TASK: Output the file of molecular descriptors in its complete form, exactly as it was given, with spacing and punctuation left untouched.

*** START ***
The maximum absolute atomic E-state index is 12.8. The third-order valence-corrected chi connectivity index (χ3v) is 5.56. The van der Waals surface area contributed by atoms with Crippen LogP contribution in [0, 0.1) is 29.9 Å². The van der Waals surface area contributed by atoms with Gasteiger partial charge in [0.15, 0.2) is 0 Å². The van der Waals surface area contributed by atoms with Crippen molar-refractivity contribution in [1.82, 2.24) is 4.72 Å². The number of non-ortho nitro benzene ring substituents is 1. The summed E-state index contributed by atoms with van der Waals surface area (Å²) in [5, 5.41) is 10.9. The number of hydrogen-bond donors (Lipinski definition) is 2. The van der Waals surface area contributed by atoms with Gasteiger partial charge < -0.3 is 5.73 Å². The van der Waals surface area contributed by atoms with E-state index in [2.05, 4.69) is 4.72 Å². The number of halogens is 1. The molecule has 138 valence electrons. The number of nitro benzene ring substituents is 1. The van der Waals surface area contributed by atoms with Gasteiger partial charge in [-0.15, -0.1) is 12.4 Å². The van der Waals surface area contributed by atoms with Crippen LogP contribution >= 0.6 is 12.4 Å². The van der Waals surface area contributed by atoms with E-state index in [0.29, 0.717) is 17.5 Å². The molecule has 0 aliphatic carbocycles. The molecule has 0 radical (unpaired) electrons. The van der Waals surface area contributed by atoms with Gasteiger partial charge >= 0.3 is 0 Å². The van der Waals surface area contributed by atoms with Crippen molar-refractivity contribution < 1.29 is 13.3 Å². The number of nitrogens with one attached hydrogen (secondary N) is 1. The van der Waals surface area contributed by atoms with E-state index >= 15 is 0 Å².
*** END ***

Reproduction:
The maximum absolute atomic E-state index is 12.8. The third-order valence-corrected chi connectivity index (χ3v) is 5.56. The van der Waals surface area contributed by atoms with Crippen LogP contribution in [0, 0.1) is 29.9 Å². The van der Waals surface area contributed by atoms with Gasteiger partial charge in [0.15, 0.2) is 0 Å². The van der Waals surface area contributed by atoms with Crippen molar-refractivity contribution in [1.82, 2.24) is 4.72 Å². The number of non-ortho nitro benzene ring substituents is 1. The summed E-state index contributed by atoms with van der Waals surface area (Å²) in [5, 5.41) is 10.9. The number of hydrogen-bond donors (Lipinski definition) is 2. The van der Waals surface area contributed by atoms with Gasteiger partial charge < -0.3 is 5.73 Å². The van der Waals surface area contributed by atoms with E-state index in [2.05, 4.69) is 4.72 Å². The number of halogens is 1. The molecule has 138 valence electrons. The number of nitro benzene ring substituents is 1. The van der Waals surface area contributed by atoms with Gasteiger partial charge in [-0.15, -0.1) is 12.4 Å². The van der Waals surface area contributed by atoms with Crippen LogP contribution >= 0.6 is 12.4 Å². The van der Waals surface area contributed by atoms with E-state index in [0.29, 0.717) is 17.5 Å². The molecule has 0 aliphatic carbocycles. The molecule has 0 radical (unpaired) electrons. The van der Waals surface area contributed by atoms with Gasteiger partial charge >= 0.3 is 0 Å². The van der Waals surface area contributed by atoms with Crippen molar-refractivity contribution < 1.29 is 13.3 Å². The number of nitrogens with one attached hydrogen (secondary N) is 1. The van der Waals surface area contributed by atoms with E-state index >= 15 is 0 Å².